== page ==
Henry Flynt’s newfound enthusiasm for recordings of blues, jazz and rock and roll soon found an interlocutor in the person of John Cage. In February 1961, Flynt performed his own music in two concerts at Yoko Ono’s loft. Following one of the performances, he had an exchange with Cage that loomed large in his choosing to exit the scene. Flynt had attempted a piano piece – by his own account, unsuccessfully – that was inspired by Ornette Coleman’s free jazz. In their conversation after the concert, he and Cage found themselves speaking two entirely different languages. When pressed to explain the piece, Flynt told Cage of his interest not only in Jazz but also in the rock and roll and rhythm and blues of Bo Diddley and Chuck Berry. None of these names rang a bell for Cage, and someone had to explain just exactly who these people were that Flynt was talking about. Flynt recounts: “Cage said, ‘If that’s what you’re interested in, well, what are you doing here? And he was right, actually.”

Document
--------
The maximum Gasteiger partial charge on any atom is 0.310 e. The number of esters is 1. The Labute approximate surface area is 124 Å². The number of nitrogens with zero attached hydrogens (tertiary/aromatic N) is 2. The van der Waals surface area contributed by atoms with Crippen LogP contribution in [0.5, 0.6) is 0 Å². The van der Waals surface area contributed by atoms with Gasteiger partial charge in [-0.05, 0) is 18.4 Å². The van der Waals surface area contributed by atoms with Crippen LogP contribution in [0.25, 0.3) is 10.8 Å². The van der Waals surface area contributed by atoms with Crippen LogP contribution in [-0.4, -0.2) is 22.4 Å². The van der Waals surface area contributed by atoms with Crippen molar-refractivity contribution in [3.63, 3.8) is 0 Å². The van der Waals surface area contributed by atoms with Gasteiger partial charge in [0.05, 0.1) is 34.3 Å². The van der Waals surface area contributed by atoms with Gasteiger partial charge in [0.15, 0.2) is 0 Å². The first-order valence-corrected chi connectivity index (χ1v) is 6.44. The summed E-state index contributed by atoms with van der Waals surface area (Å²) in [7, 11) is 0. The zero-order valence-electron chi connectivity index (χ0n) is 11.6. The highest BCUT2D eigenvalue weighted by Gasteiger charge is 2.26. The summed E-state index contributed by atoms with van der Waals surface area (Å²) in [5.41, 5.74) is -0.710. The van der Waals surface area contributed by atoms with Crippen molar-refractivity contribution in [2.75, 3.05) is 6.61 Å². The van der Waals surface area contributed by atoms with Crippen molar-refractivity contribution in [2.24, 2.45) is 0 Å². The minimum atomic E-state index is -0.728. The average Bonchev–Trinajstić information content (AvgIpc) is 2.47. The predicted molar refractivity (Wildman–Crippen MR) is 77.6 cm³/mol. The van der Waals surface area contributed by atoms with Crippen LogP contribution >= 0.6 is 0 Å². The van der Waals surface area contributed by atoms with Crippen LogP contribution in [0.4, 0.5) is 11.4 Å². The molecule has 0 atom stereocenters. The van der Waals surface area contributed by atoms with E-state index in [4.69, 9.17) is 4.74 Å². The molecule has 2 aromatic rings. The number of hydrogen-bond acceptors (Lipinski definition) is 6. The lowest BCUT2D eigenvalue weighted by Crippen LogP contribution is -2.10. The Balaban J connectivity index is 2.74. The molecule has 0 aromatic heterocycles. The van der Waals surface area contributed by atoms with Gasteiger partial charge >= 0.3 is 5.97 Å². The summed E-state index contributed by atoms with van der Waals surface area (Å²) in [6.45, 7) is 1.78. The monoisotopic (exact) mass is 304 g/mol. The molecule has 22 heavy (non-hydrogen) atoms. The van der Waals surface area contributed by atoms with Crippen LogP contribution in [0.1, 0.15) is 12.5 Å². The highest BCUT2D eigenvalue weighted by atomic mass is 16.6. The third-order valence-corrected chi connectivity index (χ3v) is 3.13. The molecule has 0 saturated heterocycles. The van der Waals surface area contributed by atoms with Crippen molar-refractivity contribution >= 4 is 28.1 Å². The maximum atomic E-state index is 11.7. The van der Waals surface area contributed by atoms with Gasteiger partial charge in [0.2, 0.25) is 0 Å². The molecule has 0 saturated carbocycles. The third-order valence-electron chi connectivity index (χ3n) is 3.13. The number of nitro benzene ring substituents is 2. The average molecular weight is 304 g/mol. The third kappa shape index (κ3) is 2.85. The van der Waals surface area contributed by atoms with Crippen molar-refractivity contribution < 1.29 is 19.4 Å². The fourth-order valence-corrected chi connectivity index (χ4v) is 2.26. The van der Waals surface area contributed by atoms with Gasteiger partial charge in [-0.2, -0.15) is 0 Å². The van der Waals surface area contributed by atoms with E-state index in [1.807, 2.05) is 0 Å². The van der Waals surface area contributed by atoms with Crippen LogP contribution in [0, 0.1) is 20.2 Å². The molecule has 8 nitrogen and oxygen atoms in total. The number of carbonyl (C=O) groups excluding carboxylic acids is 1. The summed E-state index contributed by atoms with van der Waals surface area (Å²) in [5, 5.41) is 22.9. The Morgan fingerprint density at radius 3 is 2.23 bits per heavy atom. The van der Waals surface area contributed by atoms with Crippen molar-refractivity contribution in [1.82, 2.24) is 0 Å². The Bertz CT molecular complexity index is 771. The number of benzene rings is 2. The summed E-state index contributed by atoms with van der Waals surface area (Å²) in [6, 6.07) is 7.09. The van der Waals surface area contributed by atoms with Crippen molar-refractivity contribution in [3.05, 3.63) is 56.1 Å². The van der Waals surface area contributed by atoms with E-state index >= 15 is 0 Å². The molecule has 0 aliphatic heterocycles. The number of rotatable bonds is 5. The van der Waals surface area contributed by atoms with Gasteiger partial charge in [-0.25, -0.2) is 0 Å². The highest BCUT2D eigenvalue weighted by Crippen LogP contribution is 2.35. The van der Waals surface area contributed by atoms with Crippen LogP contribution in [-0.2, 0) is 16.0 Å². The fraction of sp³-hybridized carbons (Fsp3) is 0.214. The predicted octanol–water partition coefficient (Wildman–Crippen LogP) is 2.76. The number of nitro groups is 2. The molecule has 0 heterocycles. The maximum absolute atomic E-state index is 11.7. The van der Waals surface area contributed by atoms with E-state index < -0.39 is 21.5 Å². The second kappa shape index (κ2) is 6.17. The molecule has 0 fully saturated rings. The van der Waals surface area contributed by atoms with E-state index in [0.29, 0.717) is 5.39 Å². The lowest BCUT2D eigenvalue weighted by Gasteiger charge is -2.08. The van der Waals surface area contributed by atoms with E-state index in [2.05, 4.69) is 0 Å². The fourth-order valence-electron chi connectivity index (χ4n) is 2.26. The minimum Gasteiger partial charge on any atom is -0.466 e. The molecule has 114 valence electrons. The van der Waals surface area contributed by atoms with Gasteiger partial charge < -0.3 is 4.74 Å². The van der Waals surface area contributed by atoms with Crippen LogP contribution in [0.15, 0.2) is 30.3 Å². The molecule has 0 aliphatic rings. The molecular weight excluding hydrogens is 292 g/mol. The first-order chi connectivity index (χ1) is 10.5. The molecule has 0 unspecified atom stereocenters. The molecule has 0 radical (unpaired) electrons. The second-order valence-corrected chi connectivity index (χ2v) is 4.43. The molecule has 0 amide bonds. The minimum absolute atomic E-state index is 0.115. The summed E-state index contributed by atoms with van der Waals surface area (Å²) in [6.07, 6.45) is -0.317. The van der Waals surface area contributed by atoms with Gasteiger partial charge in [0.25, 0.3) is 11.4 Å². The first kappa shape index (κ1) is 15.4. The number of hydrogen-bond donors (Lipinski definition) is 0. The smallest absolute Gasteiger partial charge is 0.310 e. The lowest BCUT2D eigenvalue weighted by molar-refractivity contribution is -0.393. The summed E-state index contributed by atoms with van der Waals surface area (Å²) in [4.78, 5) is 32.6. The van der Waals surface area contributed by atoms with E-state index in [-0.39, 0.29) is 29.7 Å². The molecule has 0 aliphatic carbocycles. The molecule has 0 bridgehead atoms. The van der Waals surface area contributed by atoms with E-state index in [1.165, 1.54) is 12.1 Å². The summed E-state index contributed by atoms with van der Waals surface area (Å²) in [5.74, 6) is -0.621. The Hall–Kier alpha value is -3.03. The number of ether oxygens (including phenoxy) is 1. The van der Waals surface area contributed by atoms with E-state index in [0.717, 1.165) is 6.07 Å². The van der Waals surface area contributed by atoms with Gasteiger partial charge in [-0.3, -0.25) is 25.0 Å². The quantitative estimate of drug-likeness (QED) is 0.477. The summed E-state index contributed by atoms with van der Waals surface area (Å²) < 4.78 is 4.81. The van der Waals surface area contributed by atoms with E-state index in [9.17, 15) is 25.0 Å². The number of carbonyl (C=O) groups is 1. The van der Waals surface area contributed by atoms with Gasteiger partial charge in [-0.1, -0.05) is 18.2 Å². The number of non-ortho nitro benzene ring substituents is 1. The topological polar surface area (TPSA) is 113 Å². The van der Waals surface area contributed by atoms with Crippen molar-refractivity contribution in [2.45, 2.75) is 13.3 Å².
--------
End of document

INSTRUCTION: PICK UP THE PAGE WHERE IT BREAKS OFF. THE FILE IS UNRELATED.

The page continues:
—  David Grubbs, Records Ruin the Landscape